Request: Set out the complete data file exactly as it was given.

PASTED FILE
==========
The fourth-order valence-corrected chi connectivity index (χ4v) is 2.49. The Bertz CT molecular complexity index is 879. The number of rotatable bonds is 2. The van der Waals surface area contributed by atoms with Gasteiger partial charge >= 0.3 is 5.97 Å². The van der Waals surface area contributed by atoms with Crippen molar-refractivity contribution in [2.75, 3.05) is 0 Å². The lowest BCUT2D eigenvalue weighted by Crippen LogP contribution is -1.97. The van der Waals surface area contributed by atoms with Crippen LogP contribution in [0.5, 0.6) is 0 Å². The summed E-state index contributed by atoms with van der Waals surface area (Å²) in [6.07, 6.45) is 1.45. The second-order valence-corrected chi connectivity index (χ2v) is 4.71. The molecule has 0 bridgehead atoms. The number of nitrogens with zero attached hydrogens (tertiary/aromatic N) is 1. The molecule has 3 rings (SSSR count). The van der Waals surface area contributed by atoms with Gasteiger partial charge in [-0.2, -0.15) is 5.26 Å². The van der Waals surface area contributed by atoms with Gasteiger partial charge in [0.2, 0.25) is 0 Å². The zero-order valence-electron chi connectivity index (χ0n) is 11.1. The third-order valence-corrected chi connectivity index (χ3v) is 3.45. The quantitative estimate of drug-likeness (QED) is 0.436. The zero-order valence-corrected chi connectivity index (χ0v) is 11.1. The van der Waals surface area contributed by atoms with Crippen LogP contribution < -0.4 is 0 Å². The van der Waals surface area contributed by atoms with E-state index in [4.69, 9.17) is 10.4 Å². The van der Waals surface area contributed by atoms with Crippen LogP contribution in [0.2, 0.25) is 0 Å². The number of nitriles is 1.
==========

The fourth-order valence-corrected chi connectivity index (χ4v) is 2.49. The Bertz CT molecular complexity index is 879. The number of rotatable bonds is 2. The van der Waals surface area contributed by atoms with Gasteiger partial charge >= 0.3 is 5.97 Å². The van der Waals surface area contributed by atoms with Crippen molar-refractivity contribution in [2.75, 3.05) is 0 Å². The lowest BCUT2D eigenvalue weighted by Crippen LogP contribution is -1.97. The van der Waals surface area contributed by atoms with Crippen LogP contribution in [0.5, 0.6) is 0 Å². The summed E-state index contributed by atoms with van der Waals surface area (Å²) in [6.07, 6.45) is 1.45. The second-order valence-corrected chi connectivity index (χ2v) is 4.71. The molecule has 0 bridgehead atoms. The number of nitrogens with zero attached hydrogens (tertiary/aromatic N) is 1. The molecule has 3 rings (SSSR count). The van der Waals surface area contributed by atoms with Gasteiger partial charge in [-0.2, -0.15) is 5.26 Å². The van der Waals surface area contributed by atoms with Gasteiger partial charge in [0.2, 0.25) is 0 Å². The zero-order valence-electron chi connectivity index (χ0n) is 11.1. The third-order valence-corrected chi connectivity index (χ3v) is 3.45. The quantitative estimate of drug-likeness (QED) is 0.436. The zero-order valence-corrected chi connectivity index (χ0v) is 11.1. The van der Waals surface area contributed by atoms with Crippen LogP contribution < -0.4 is 0 Å². The van der Waals surface area contributed by atoms with E-state index in [4.69, 9.17) is 10.4 Å². The van der Waals surface area contributed by atoms with Crippen LogP contribution in [0.2, 0.25) is 0 Å². The number of nitriles is 1.